Business is often compared to warfare without weapons. The timeless “The Art of War” by Sun Tzu has influenced military, political, and corporate leaders all across the world with its ingenious tactics for winning battles. At the core of this classic book is the message that brute force approaches can backfire, and size alone does not guarantee victory!
The ageless concepts of Sun Tzu’s renowned book, “The Art of War,” which was written around 500 B.C., have been employed extensively in business and strategy. Additionally, Sun Tzu’s principles are ideal for small business owners & entrepreneurs immersed in severe battle with industry giants because strategy, positioning, planning, and leadership all play equally essential roles.
The Art of War for Business, more particularly for small firms, illustrates the benefits of being the underdog. Larger competitors may use overwhelming power, but smaller competitors can outwit, outmanoeuvre, and out-strategize them to seize control of key markets, meet unmet demands, and succeed.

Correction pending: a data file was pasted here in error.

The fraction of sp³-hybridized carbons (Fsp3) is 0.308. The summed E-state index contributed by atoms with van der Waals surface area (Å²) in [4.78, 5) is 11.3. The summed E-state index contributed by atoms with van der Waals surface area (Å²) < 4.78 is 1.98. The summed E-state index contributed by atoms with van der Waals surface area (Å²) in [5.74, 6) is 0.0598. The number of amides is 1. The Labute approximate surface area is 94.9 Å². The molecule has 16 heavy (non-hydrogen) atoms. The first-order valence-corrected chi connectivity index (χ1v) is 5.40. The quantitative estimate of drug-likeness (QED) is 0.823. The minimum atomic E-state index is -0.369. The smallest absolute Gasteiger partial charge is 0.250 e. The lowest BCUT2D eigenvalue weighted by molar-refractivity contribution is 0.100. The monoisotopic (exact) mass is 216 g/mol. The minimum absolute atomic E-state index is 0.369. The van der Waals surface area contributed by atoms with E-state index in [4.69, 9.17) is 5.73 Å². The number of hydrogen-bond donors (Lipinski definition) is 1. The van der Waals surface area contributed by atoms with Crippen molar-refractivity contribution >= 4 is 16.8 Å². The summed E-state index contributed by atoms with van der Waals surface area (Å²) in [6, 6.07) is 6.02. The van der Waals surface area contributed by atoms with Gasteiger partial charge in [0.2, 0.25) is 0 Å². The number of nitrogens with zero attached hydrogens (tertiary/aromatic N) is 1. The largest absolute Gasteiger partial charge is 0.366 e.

The reason it’s been so popular all around the world is that most of the lessons can be translated directly to other, competitive fields, like sports or business. In order to make it more actionable, the principles of The Art of War will be looked at it in a business context.
Here are 6 major lessons from Master Sun Tzu:
- Know thy enemy. If you know your enemy and know thyself, you need not fear the outcome of a hundred battles.
- Only enter battles you know you can win.
- In battle with the enemy, avoid what is strong and attack what is weak.
- One of the most fundamental principles of war is built on deception. Deceive your competition to make them do what you want.
- 2.Supreme excellence consists of breaking the enemy without fighting : It starts by knowing your enemy well. A battle isn’t about outfighting the enemy but outthinking him. Understand and practice the following in scenarios: A) If your opponent is arrogant, pretend to be weak; B) If he is relaxing attack; C) If his forces are united, separate them. In a nutshell it’s important to divide your enemies.
- Lead your team as if you were leading a single person by the hand.